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I’m in the middle of writing an article on loneliness as a means to drive us deeper into God’s heart and was just struck by the passage this nugget came from. The context is distress and anguish, feeling the grip of death’s crushing pull. Maybe you can relate. But the author of this psalm lifts his eyes above his circumstances and prays for deliverance. He meditates on the character of God; how He is gracious, righteous, and merciful. He remembers what God has done; how He preserves the simple and rescued him when he was flat on his back, hopeless and alone. Then comes verse seven. Circumstances haven’t changed for the author but, then again, God’s worthiness to be worshipped has never been contingent on ideal circumstances. No matter what our lives might look like right now, no matter how uncomfortable or excruciating our circumstances might be, if we have been redeemed by Jesus, we have every reason to “return to our rest;” for the the Lord INDEED has dealt bountifully with us. And He is worthy of our praise and confidence right here. •••• [Also, 1) this is not a staged photo and 2) you should go read all of Psalm 116 for yourself.]
Happy birthday to the best big sister! 🥳 You are as genuine and intentional as they get; you love deep and feel big, and I’m so thankful for your heart and life. 💜 Additionally, I’d like to know how much you were paid to hug me in this photo.
“Do not despair, dear heart, but come to the Lord with all your jagged wounds, black bruises, and running sores. He alone can heal, and He delights to do it. It is our Lord’s office to bind up the brokenhearted, and He is gloriously at home at it.” -Charles Spurgeon
“Theologians who limit the means of grace to overtly redemptive religious practices miss something about the God who speaks without words in the theater of His creation.” -David Powlison

Follow me as I follow Jesus

Iranian Pastor Released from Prison, Writes Thanks

Media outlets around the world have followed Iranian Christian pastor Youcef Nadarkhani as he was imprisoned after questioning the school his sons (now 7 and 9) attend regarding the teaching of the Koran in their classes.

The imprisonment wasn’t because he complained, supposedly, but “that led to his arrest for allegedly using his home as a place of worship and attempting to convert Muslims and ultimately his conviction by the Iranian Supreme Court. His release came when the court downgraded his crime to “evangelizing to Muslims” and let him out with what amounted to time served,” Fox News reports.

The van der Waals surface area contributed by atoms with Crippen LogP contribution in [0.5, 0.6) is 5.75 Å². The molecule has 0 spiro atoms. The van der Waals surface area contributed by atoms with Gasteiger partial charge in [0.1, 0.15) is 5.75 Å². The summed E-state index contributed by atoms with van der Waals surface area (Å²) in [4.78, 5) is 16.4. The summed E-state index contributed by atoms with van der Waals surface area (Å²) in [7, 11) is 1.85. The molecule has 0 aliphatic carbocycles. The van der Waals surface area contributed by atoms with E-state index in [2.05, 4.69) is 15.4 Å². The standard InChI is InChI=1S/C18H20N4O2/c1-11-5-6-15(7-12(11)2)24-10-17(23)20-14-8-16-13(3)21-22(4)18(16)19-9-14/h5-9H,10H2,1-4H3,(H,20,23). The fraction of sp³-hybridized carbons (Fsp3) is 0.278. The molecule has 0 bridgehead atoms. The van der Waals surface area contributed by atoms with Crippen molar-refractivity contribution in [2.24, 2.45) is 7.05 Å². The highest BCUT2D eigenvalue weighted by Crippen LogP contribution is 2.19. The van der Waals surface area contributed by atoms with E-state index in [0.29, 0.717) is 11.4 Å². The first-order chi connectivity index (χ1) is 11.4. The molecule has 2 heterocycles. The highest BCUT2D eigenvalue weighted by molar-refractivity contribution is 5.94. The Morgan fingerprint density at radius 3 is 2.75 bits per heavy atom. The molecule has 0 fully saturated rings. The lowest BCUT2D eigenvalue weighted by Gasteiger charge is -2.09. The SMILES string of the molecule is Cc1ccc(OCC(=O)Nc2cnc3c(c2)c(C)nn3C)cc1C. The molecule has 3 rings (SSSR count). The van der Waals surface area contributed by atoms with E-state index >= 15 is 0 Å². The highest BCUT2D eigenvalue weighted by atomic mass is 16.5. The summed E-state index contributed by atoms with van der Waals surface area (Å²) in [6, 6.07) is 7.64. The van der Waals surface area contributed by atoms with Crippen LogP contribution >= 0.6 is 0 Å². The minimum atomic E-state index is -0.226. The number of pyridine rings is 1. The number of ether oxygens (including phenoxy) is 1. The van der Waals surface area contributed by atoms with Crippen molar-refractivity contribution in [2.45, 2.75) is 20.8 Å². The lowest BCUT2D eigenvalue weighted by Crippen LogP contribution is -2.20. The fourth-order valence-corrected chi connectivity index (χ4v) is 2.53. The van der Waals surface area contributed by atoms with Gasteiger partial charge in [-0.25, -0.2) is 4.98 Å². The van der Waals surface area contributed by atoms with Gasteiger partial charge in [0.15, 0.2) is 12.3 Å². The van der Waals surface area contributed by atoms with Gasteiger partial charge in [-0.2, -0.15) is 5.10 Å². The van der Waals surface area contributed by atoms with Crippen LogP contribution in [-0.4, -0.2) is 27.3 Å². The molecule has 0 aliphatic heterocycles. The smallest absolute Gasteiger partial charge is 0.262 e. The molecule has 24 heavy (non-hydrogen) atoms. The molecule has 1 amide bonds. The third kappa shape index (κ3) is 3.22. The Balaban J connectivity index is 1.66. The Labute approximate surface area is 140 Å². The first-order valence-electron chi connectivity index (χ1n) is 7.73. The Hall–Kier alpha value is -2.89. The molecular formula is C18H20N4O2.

There are so many different things I want to say about this, but the awesome thing (to me) is that he didn’t retaliate against those who held him captive.

Instead, on the day of his release–three years later–he wrote a thank you letter to his supporters and did not say anything negative toward those who arrested or held him in prison.

Which made me think of what I would do in that situation.

If I was arrested because I was in some way violating what the government dictated as my “religious freedom” and imprisoned for three years while my spouse and children learned to live without me. What would I say if I had the chance to write 600 words to the public?

Would I defend myself? Attack those who arrested me? Thank those who prayed for my release?

I have no idea what I would do, but I hope my response would be just as Christ-exalting and God-glorifying as Nadarkhani’s.

To me, his response (or lack thereof) embodied Jesus’ words in Matthew:

“You have heard that it was said, ‘An eye for an eye and a tooth for a tooth.’ But I say to you, Do not resist the one who is evil. But if anyone slaps you on the right cheek, turn to him the other also. And if anyone would sue you and take your tunic, let him have your cloak as well. And if anyone forces you to go one mile, go with him two miles. Give to the one who begs from you, and do not refuse the one who would borrow from you.

-Jesus, Matthew 5:38-42 ESV

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